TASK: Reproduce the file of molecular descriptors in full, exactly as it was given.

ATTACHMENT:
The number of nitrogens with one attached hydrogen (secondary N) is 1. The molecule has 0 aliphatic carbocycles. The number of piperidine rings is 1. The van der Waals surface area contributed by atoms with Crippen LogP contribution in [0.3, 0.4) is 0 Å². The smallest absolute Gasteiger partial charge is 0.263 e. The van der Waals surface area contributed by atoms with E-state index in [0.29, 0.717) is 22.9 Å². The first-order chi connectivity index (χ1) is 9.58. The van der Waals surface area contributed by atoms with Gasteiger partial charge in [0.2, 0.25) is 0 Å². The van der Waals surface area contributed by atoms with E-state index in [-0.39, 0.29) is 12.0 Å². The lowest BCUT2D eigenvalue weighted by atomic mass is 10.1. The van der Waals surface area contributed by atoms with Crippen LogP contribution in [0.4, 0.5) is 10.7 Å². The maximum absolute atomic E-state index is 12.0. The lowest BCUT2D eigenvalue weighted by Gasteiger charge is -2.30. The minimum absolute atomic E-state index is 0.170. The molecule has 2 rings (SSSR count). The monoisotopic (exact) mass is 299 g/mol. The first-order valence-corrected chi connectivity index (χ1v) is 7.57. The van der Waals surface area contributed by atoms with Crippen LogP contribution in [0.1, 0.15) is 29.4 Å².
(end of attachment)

The number of nitrogens with one attached hydrogen (secondary N) is 1. The molecule has 0 aliphatic carbocycles. The number of piperidine rings is 1. The van der Waals surface area contributed by atoms with Crippen LogP contribution in [0.3, 0.4) is 0 Å². The smallest absolute Gasteiger partial charge is 0.263 e. The van der Waals surface area contributed by atoms with E-state index in [0.29, 0.717) is 22.9 Å². The first-order chi connectivity index (χ1) is 9.58. The van der Waals surface area contributed by atoms with Gasteiger partial charge in [0.2, 0.25) is 0 Å². The van der Waals surface area contributed by atoms with E-state index in [-0.39, 0.29) is 12.0 Å². The lowest BCUT2D eigenvalue weighted by atomic mass is 10.1. The van der Waals surface area contributed by atoms with Crippen LogP contribution in [0.4, 0.5) is 10.7 Å². The maximum absolute atomic E-state index is 12.0. The lowest BCUT2D eigenvalue weighted by Gasteiger charge is -2.30. The minimum absolute atomic E-state index is 0.170. The molecule has 2 rings (SSSR count). The monoisotopic (exact) mass is 299 g/mol. The first-order valence-corrected chi connectivity index (χ1v) is 7.57. The van der Waals surface area contributed by atoms with Crippen LogP contribution in [0.1, 0.15) is 29.4 Å².